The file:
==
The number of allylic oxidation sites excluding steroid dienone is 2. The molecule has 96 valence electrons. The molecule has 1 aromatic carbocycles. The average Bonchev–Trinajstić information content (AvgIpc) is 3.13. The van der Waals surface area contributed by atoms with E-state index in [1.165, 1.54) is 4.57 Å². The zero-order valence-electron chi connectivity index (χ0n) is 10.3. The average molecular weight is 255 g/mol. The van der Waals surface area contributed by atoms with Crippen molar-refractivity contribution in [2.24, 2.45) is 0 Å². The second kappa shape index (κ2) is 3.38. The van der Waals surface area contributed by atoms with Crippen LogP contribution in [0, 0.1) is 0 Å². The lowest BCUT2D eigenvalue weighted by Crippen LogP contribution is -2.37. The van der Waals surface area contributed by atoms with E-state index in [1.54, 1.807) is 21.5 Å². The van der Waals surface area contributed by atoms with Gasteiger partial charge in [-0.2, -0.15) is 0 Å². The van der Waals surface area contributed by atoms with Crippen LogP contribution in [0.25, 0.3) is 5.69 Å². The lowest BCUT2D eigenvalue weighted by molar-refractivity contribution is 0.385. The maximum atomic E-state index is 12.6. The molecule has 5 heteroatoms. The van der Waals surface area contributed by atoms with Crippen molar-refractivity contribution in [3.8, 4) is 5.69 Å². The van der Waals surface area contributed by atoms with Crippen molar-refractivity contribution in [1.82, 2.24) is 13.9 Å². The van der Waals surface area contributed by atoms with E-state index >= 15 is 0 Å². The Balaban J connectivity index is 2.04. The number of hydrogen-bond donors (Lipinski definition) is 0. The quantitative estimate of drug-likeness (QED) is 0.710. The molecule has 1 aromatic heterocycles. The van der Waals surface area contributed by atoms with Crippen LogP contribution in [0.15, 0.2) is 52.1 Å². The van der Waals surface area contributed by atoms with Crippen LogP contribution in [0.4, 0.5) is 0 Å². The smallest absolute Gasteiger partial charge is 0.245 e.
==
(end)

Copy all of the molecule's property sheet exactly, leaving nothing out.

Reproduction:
The number of allylic oxidation sites excluding steroid dienone is 2. The molecule has 96 valence electrons. The molecule has 1 aromatic carbocycles. The average Bonchev–Trinajstić information content (AvgIpc) is 3.13. The van der Waals surface area contributed by atoms with E-state index in [1.165, 1.54) is 4.57 Å². The zero-order valence-electron chi connectivity index (χ0n) is 10.3. The average molecular weight is 255 g/mol. The van der Waals surface area contributed by atoms with Crippen molar-refractivity contribution in [2.24, 2.45) is 0 Å². The second kappa shape index (κ2) is 3.38. The van der Waals surface area contributed by atoms with Crippen LogP contribution in [0, 0.1) is 0 Å². The lowest BCUT2D eigenvalue weighted by Crippen LogP contribution is -2.37. The van der Waals surface area contributed by atoms with E-state index in [1.54, 1.807) is 21.5 Å². The van der Waals surface area contributed by atoms with Gasteiger partial charge in [-0.2, -0.15) is 0 Å². The van der Waals surface area contributed by atoms with Crippen LogP contribution in [0.25, 0.3) is 5.69 Å². The lowest BCUT2D eigenvalue weighted by molar-refractivity contribution is 0.385. The maximum atomic E-state index is 12.6. The molecule has 5 heteroatoms. The van der Waals surface area contributed by atoms with Crippen molar-refractivity contribution in [3.8, 4) is 5.69 Å². The van der Waals surface area contributed by atoms with Crippen molar-refractivity contribution in [1.82, 2.24) is 13.9 Å². The van der Waals surface area contributed by atoms with E-state index >= 15 is 0 Å². The Balaban J connectivity index is 2.04. The number of hydrogen-bond donors (Lipinski definition) is 0. The quantitative estimate of drug-likeness (QED) is 0.710. The molecule has 1 aromatic heterocycles. The van der Waals surface area contributed by atoms with Crippen LogP contribution in [0.15, 0.2) is 52.1 Å². The van der Waals surface area contributed by atoms with Crippen LogP contribution in [0.4, 0.5) is 0 Å². The smallest absolute Gasteiger partial charge is 0.245 e.